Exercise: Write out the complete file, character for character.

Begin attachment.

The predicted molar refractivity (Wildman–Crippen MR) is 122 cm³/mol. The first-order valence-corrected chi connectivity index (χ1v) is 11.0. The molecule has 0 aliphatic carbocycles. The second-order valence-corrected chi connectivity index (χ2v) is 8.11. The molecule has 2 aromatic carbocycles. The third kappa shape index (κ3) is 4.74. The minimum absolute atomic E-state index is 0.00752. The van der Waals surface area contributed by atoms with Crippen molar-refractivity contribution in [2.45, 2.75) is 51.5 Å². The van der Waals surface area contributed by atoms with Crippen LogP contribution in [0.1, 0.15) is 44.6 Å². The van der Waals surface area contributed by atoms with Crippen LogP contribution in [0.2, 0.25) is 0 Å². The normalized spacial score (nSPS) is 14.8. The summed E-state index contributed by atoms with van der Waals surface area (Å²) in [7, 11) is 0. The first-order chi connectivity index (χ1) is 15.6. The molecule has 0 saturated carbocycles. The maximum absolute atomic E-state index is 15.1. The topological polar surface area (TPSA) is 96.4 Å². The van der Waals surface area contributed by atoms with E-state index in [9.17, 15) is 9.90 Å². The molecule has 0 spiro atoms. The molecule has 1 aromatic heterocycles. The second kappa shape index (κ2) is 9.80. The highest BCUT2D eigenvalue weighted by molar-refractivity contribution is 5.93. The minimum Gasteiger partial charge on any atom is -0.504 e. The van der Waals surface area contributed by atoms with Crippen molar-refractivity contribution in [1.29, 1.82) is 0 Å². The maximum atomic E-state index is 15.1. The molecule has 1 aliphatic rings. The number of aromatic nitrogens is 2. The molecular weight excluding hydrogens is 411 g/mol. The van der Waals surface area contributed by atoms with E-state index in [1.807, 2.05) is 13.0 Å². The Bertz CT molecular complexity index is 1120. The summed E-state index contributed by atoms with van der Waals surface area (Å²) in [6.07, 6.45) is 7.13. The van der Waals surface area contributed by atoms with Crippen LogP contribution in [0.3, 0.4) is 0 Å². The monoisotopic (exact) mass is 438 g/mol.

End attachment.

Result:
The predicted molar refractivity (Wildman–Crippen MR) is 122 cm³/mol. The first-order valence-corrected chi connectivity index (χ1v) is 11.0. The molecule has 0 aliphatic carbocycles. The second-order valence-corrected chi connectivity index (χ2v) is 8.11. The molecule has 2 aromatic carbocycles. The third kappa shape index (κ3) is 4.74. The minimum absolute atomic E-state index is 0.00752. The van der Waals surface area contributed by atoms with Crippen molar-refractivity contribution in [2.45, 2.75) is 51.5 Å². The van der Waals surface area contributed by atoms with Crippen LogP contribution in [0.1, 0.15) is 44.6 Å². The van der Waals surface area contributed by atoms with Crippen LogP contribution in [0.2, 0.25) is 0 Å². The normalized spacial score (nSPS) is 14.8. The summed E-state index contributed by atoms with van der Waals surface area (Å²) in [7, 11) is 0. The first-order chi connectivity index (χ1) is 15.6. The molecule has 0 saturated carbocycles. The maximum absolute atomic E-state index is 15.1. The topological polar surface area (TPSA) is 96.4 Å². The van der Waals surface area contributed by atoms with E-state index in [9.17, 15) is 9.90 Å². The molecule has 0 spiro atoms. The molecule has 1 aromatic heterocycles. The second kappa shape index (κ2) is 9.80. The highest BCUT2D eigenvalue weighted by molar-refractivity contribution is 5.93. The minimum Gasteiger partial charge on any atom is -0.504 e. The van der Waals surface area contributed by atoms with Crippen molar-refractivity contribution in [1.29, 1.82) is 0 Å². The maximum atomic E-state index is 15.1. The molecule has 1 aliphatic rings. The number of aromatic nitrogens is 2. The molecular weight excluding hydrogens is 411 g/mol. The van der Waals surface area contributed by atoms with E-state index in [1.807, 2.05) is 13.0 Å². The Bertz CT molecular complexity index is 1120. The summed E-state index contributed by atoms with van der Waals surface area (Å²) in [6.07, 6.45) is 7.13. The van der Waals surface area contributed by atoms with Crippen LogP contribution in [0.3, 0.4) is 0 Å². The monoisotopic (exact) mass is 438 g/mol.